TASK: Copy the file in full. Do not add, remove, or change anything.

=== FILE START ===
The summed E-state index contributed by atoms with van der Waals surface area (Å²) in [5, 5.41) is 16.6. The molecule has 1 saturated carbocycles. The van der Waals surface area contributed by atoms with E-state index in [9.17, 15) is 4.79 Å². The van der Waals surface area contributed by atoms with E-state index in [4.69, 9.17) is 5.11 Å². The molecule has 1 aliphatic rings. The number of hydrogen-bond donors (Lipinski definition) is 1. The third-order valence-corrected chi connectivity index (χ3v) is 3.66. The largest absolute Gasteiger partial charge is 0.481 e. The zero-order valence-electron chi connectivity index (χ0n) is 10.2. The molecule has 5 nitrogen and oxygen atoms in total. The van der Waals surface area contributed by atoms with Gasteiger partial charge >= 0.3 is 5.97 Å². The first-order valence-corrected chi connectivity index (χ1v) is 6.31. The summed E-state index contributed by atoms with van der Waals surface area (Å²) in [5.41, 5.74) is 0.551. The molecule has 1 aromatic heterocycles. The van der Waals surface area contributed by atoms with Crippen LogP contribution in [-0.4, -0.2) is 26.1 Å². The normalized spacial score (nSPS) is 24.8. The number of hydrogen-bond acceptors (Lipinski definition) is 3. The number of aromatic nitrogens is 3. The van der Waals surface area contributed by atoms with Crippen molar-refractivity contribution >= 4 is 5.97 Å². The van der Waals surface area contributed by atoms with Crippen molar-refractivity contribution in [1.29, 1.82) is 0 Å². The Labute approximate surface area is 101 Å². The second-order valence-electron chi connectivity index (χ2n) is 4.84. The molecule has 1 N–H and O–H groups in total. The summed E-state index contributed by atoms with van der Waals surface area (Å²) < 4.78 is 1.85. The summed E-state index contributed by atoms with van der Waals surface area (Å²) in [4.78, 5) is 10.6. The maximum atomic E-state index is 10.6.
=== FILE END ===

The summed E-state index contributed by atoms with van der Waals surface area (Å²) in [5, 5.41) is 16.6. The molecule has 1 saturated carbocycles. The van der Waals surface area contributed by atoms with E-state index in [9.17, 15) is 4.79 Å². The van der Waals surface area contributed by atoms with E-state index in [4.69, 9.17) is 5.11 Å². The molecule has 1 aliphatic rings. The number of hydrogen-bond donors (Lipinski definition) is 1. The third-order valence-corrected chi connectivity index (χ3v) is 3.66. The largest absolute Gasteiger partial charge is 0.481 e. The zero-order valence-electron chi connectivity index (χ0n) is 10.2. The molecule has 5 nitrogen and oxygen atoms in total. The van der Waals surface area contributed by atoms with Gasteiger partial charge >= 0.3 is 5.97 Å². The first-order valence-corrected chi connectivity index (χ1v) is 6.31. The summed E-state index contributed by atoms with van der Waals surface area (Å²) in [5.41, 5.74) is 0.551. The molecule has 1 aromatic heterocycles. The van der Waals surface area contributed by atoms with Crippen LogP contribution in [-0.4, -0.2) is 26.1 Å². The normalized spacial score (nSPS) is 24.8. The number of hydrogen-bond acceptors (Lipinski definition) is 3. The number of aromatic nitrogens is 3. The van der Waals surface area contributed by atoms with Crippen molar-refractivity contribution >= 4 is 5.97 Å². The van der Waals surface area contributed by atoms with Crippen molar-refractivity contribution in [1.29, 1.82) is 0 Å². The Labute approximate surface area is 101 Å². The second-order valence-electron chi connectivity index (χ2n) is 4.84. The molecule has 1 N–H and O–H groups in total. The summed E-state index contributed by atoms with van der Waals surface area (Å²) < 4.78 is 1.85. The summed E-state index contributed by atoms with van der Waals surface area (Å²) in [4.78, 5) is 10.6. The maximum atomic E-state index is 10.6.